These robots are built tough

Ford recently hired two new test drivers to try out new and upcoming vehicles in the most extreme weather possible. Unlike most test drivers, the two recruits don’t get tired or feel unwell. Best of all, the drivers can withstand the various weather conditions and even the low oxygen levels of high-altitude driving tests.

But how are they able to do it? Well, that’s because they’re robots.

The robots are called Shelby and Miles. And before you ask, yes, their names are related to Carroll Shelby and Ken Miles that helped develop the Le Mans-winning GT40, and more recently, the Ford v Ferrari movie. They’re used by Ford at their Weather Factory in Cologne, Germany. The facility allows engineers to replicate the harshest conditions found in the Sahara Desert, Siberia, or even the Alpine peaks to test the vehicle’s limits.

Ford hired robot test drivers for extreme weather testing image

Since the simulated weather conditions are very realistic, human drivers might feel unwell even if the vehicle is still capable. One example is high-altitude testing. Human test drivers are required to have oxygen bottles, medical equipment, and paramedics on standby. Still, a driver feeling unwell for altitude sickness might not be able to perform the tests properly. That’s where Shelby and Miles come in.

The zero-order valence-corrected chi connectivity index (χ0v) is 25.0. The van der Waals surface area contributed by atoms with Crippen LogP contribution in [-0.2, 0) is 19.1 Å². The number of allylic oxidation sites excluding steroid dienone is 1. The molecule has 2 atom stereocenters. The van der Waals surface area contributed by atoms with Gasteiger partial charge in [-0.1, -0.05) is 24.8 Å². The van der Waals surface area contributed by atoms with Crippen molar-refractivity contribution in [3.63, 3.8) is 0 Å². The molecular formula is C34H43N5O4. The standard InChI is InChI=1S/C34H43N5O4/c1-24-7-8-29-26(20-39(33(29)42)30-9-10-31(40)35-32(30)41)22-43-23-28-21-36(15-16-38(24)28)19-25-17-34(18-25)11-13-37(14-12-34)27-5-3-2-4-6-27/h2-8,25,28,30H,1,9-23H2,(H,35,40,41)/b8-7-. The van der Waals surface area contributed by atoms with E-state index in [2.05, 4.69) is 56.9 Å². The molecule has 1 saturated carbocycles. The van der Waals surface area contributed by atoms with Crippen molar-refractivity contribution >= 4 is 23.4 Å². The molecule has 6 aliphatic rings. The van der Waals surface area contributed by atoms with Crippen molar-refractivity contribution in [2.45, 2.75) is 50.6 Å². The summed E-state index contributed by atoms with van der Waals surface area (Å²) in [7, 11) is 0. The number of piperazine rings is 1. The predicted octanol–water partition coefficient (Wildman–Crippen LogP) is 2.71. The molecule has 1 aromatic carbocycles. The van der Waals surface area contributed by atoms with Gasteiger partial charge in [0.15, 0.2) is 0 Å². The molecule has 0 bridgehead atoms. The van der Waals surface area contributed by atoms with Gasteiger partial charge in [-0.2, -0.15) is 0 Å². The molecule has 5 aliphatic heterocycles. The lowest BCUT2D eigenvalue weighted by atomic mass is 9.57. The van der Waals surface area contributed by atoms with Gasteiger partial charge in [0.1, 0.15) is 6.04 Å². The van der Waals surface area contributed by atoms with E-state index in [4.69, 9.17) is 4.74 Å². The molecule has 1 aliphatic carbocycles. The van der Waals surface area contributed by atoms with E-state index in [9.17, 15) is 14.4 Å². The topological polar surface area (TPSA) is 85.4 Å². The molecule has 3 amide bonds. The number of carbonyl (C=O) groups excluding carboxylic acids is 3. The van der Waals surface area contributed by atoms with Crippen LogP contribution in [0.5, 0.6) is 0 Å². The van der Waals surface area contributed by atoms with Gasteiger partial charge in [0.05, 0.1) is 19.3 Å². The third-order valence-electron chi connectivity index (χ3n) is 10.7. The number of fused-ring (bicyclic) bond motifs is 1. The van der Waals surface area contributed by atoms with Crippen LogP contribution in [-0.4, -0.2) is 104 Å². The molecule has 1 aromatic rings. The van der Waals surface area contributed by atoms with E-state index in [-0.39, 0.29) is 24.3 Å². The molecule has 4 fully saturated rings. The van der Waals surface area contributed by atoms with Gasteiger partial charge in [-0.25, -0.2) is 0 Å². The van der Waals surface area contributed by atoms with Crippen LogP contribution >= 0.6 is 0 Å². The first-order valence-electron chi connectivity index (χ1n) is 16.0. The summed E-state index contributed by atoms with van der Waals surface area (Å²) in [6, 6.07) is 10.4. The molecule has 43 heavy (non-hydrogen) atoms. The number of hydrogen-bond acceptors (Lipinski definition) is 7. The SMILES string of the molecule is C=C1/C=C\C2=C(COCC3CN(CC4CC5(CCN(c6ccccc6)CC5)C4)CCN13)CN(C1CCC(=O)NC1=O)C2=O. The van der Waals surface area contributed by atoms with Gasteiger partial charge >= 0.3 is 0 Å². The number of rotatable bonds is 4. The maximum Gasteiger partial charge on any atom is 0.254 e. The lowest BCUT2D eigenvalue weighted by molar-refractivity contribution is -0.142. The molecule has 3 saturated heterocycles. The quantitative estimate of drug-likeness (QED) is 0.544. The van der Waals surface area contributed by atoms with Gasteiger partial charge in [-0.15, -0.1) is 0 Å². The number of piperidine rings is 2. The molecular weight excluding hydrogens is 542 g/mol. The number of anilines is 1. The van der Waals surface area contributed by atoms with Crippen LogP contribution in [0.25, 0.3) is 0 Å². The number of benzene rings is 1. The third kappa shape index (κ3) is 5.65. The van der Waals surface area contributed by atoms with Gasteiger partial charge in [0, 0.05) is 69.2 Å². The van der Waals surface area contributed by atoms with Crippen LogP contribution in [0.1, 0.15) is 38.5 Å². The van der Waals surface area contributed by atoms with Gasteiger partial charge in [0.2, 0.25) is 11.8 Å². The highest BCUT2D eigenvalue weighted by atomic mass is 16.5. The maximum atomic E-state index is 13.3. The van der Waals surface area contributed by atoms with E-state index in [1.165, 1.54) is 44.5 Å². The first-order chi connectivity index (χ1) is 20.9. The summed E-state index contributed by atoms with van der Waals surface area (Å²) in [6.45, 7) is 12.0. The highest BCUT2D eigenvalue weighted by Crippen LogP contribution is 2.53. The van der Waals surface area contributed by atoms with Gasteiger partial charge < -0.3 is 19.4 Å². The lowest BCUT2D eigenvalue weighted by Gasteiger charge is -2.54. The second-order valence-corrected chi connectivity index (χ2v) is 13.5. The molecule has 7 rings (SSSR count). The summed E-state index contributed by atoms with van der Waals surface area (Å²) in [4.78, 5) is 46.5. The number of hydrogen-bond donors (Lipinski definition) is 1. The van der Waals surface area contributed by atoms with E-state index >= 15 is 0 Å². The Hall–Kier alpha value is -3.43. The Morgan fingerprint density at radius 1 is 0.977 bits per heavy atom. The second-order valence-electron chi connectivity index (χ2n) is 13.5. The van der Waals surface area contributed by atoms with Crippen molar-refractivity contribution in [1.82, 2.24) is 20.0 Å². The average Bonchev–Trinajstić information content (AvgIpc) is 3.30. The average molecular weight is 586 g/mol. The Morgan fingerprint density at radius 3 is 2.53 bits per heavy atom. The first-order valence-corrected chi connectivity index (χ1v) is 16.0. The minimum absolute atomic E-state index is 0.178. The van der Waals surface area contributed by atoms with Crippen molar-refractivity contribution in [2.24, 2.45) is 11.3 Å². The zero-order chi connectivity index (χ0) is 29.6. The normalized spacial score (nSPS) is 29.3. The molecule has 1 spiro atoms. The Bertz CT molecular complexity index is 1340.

According to Ford, the new robots can operate at extreme temperatures ranging from -40°C to +80°C. Since they don’t need to breathe, they can also tackle extreme altitude tests without issue. There’s no need to worry about rest breaks either, allowing Ford to speed up the testing process.

Ford hired robot test drivers for extreme weather testing image

The robot works like a human test driver, having arms and legs. When testing begins, the “legs” are extended to operate the pedals. Meanwhile, one arm is positioned to change gears, and the other is used to start and stop the engine.

Don’t expect robot test drivers to take over testing duties at Ford. The automaker says human test drivers will continue to conduct real-world testing in European locations and around the world.